Translated into English Gesell’s comment reads:
“Despite the holy promise of the peoples, to abolish war for all times, despite the cry of millions ‘never again war!’, against all the hopes for a better future, I must say that: if the current monetary system, the economy based on interest, stays continuously in use, then I dare to opine that it will take not even 25 years before we are faced with another horrible war. I see this development clearly before me. Today’s state of technology enables us to increase the world economy towards highest performance. Accumulation of capital will take place fast despite the losses incurred through the war and by over supply the interest rates will be lowered. Money will be hoarded then, people will keep it available in cash. The economic area will shrink and huge armies of unemployed will be on the streets. At many borders one will find a sign where is written: ‘people looking for employment must not enter this country; only the Lazy with stuffed wallets are welcome’. Like in olden times, there will be the idea to steal lands from other countries and canons will be manufactured and at least one will have created work for the unemployed again. Within the unsatisfied masses there will awaken wild, revolutionary currents and the poisonous plant ‘Over-Nationalism’ will proliferate also. No country with understand the other country anymore and the end of all this can only be war again.”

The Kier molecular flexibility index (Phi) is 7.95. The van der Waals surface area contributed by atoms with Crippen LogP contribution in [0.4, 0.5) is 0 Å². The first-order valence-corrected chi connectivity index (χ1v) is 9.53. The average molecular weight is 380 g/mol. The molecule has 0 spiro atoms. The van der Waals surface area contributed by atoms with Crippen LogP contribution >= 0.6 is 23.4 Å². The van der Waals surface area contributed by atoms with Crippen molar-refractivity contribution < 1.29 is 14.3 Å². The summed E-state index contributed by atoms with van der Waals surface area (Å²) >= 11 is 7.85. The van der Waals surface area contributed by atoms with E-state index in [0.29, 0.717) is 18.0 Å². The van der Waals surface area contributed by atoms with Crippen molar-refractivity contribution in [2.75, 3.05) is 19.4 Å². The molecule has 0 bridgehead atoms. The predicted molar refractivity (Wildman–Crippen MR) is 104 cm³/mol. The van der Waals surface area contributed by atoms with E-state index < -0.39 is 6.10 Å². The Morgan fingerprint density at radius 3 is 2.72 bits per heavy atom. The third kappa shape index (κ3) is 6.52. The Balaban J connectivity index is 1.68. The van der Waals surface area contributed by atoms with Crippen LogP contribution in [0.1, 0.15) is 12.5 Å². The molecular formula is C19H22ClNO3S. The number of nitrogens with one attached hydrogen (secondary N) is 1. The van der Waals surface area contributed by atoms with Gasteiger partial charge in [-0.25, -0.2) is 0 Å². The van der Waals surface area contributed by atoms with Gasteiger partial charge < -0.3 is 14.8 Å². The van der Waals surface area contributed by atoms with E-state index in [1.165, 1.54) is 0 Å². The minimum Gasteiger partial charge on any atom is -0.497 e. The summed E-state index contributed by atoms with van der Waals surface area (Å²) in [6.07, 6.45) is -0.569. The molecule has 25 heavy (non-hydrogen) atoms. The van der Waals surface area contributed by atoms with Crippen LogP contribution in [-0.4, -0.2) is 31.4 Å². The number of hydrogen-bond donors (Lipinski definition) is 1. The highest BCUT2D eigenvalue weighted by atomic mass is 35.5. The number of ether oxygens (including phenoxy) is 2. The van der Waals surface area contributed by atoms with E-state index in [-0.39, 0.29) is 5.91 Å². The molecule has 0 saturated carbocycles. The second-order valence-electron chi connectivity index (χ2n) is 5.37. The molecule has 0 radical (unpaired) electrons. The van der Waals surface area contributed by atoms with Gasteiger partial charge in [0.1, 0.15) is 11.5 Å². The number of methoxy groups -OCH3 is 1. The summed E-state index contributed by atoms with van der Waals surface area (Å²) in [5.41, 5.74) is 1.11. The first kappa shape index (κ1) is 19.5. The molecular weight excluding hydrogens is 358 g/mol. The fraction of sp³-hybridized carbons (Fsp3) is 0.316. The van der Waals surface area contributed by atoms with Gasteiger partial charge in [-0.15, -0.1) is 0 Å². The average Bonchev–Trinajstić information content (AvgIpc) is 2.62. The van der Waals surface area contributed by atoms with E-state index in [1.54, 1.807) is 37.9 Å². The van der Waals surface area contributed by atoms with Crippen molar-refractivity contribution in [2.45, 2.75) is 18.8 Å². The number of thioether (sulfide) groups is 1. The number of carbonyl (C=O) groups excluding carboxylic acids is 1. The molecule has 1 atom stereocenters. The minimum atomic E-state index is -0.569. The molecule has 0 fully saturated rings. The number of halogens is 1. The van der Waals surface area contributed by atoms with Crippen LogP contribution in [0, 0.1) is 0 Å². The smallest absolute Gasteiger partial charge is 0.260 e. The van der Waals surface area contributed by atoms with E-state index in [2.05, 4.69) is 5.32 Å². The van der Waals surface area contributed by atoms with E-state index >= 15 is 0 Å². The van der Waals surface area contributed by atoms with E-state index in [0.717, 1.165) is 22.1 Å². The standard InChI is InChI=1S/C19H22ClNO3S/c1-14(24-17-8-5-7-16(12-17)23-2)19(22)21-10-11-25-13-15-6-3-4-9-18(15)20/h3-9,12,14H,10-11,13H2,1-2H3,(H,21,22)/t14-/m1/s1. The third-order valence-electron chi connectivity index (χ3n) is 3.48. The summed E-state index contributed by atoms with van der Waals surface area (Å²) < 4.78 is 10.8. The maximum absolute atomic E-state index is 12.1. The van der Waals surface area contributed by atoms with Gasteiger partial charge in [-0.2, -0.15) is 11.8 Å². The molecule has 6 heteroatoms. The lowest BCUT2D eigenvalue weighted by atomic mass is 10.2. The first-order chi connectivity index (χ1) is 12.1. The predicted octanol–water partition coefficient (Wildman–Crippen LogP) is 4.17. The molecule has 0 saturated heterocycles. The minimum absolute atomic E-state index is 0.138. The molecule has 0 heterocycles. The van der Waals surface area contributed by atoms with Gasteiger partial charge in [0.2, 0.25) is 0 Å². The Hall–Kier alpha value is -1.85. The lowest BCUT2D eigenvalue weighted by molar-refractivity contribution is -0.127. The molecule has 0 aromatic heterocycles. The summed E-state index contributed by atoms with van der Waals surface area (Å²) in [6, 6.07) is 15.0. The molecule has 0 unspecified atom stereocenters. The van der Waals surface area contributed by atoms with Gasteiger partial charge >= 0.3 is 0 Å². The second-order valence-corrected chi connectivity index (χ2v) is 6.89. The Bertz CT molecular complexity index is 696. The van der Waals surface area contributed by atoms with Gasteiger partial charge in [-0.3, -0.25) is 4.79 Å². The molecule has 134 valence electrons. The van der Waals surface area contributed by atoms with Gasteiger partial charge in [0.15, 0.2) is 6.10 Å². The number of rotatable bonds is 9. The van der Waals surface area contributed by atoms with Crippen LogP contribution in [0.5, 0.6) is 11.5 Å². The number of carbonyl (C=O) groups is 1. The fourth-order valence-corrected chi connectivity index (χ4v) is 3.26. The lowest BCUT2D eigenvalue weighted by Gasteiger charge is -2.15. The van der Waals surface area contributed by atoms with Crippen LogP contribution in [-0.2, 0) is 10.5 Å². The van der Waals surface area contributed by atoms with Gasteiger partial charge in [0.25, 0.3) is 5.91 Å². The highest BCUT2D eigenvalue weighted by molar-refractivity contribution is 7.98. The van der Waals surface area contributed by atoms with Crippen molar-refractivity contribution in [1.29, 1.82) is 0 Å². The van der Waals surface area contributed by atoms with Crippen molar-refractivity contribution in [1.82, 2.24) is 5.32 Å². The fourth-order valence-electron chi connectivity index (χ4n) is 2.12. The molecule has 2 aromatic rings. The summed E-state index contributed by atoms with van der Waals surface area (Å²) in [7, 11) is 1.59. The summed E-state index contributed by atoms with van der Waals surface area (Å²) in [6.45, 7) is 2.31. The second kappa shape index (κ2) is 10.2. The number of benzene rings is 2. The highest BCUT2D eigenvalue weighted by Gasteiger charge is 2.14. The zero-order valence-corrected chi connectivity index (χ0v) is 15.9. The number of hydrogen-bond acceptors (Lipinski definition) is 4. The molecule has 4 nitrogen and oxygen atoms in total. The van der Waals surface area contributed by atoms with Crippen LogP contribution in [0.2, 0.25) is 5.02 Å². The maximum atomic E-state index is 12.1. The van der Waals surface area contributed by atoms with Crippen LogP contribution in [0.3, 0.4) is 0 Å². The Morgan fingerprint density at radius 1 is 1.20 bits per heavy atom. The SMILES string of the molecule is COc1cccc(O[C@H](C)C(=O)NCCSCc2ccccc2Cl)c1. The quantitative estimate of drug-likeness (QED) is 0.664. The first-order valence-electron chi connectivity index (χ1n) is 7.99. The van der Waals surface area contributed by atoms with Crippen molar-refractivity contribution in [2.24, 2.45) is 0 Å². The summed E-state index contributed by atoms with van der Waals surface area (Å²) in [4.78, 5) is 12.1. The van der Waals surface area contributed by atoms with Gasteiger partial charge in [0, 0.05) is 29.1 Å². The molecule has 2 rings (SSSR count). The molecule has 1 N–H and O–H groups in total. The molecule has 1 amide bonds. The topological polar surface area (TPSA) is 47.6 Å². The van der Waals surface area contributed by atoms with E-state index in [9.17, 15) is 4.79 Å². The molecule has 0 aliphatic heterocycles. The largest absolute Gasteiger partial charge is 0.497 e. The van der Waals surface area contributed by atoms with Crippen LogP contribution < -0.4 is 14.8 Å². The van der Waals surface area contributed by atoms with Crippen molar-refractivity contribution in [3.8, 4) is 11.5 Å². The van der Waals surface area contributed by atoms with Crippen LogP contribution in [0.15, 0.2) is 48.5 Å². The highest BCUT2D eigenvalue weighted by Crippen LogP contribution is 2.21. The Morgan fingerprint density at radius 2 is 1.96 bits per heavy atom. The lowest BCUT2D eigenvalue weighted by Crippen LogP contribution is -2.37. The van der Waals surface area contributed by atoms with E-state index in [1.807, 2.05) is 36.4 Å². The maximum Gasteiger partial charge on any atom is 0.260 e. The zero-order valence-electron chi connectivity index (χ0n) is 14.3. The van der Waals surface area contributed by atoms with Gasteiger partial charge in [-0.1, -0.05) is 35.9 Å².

History reports that it took only 22 years before WWII began and the mechanism that Gesell described so well near to one hundred years ago is right now at work in the contemporarily ‘Euro Crisis’ and ‘Dollar Crisis’.